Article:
The Town Board announced early last fall that we would analyze the impacts of any proposal as if there were no age restriction for purposes of impacts on the school district, while still reviewing the project as age restricted (because that continues to be the applicant’s economic decision) as to the issue of impacts on our Seniors Programs and our first responders’ preparedness. We thought it was clear that this was the Lead Agency’s determination for review purposes, not a change from the position of the applicant.
In addition, there appears to be some confusion concerning the methodology about how any residential units, should they be built, would be taxed. Although the applicant currently proposes some condominium units, which would be taxed as all condominium units are in New Castle, as commercial property and therefore dependent on – in some cases, “fictitious” rent rolls, the applicant has also proposed town house residences, which the Town would anticipate to be owned in fee simple as single family homes are and would be taxed accordingly.
Although the Town Board continues to discuss this project openly and all our minutes are posted on our web site, we regret that the above information has not reached some residents, and we hope this will offer some clarification.
There is currently a spirited discussion concerning whether the applicant should be allowed to create any residential units on that property because of the impact on the school district. Of course we are all concerned about maintaining the high quality of education this School District has been recognized for for so many decades. I have seen estimates of the potential number of school children range from 49 to 72, with some guessing there would be even more. It needs to be put into the context of a school district that is currently anticipating a sizable decrease in enrollment, possibly a decrease of over 200 students or more in the next several years. The BOCES report to which the School Board and the Town Board look for such demographic information is well researched and is the kind of information that is routinely used for guidance for such planning purposes. When one is considering the cost of educating each student, fixed costs per student go up as enrollment goes down, and the School District itself estimates that 27.1% of the cost per student is capital and administrative.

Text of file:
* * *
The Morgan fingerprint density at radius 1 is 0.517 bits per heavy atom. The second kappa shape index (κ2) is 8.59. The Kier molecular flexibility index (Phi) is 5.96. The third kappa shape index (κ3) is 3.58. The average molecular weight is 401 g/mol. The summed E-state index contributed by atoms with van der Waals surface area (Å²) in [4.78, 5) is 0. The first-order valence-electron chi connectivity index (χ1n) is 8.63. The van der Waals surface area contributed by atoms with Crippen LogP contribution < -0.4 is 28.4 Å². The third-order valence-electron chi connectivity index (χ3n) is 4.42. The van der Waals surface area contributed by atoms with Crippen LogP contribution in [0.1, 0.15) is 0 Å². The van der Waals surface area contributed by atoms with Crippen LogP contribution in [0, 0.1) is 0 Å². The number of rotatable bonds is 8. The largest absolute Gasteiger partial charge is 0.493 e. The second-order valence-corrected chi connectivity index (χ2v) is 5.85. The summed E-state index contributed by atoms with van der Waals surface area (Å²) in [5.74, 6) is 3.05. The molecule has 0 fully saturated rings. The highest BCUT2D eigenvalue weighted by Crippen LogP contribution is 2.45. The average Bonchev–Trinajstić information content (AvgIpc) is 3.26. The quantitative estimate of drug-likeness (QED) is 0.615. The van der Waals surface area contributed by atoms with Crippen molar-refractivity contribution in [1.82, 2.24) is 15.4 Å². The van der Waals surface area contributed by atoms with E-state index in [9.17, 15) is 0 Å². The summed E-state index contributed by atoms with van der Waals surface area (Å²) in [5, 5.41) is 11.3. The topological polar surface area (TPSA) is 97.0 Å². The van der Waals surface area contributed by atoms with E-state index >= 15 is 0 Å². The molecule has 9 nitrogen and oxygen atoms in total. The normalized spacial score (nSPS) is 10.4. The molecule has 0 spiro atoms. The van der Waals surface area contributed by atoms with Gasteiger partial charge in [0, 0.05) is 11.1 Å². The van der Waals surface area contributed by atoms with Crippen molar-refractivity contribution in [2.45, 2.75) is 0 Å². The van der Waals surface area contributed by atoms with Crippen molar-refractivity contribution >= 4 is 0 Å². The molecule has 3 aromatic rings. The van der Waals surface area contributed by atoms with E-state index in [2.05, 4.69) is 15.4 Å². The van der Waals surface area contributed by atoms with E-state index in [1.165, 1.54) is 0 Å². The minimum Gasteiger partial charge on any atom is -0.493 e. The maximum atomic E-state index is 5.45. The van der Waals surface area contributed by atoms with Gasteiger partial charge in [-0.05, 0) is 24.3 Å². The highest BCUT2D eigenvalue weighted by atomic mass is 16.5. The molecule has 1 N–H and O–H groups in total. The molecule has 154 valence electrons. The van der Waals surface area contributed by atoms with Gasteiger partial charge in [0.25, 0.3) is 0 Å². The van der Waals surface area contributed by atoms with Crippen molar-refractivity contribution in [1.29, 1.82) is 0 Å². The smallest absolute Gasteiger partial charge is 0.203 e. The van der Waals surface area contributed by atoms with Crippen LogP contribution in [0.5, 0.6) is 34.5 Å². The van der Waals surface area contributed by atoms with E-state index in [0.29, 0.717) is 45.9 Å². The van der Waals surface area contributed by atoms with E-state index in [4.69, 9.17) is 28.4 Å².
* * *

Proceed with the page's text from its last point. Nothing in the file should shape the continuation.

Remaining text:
What all this means is that there are many, many variables to be considered in weighing the impacts of such an important project.
The applicant has indicated through its counsel that it will be presenting a further refined Alternative to be considered which purportedly will be addressing some of the issues raised by the public and the Town Board over the past 12 months. We look forward to seeing those refinements, hopefully before the end of this month.
In addition, the Town Board and the Chappaqua School Board have scheduled a joint meeting for August 10, 2010, at which point we anticipate having the opportunity to review many of these issues affecting the entire community.
Barbara S. Gerrard
For NCNOW.org‘s archived material on Chappaqua Crossing and Reader’s Digest, click HERE.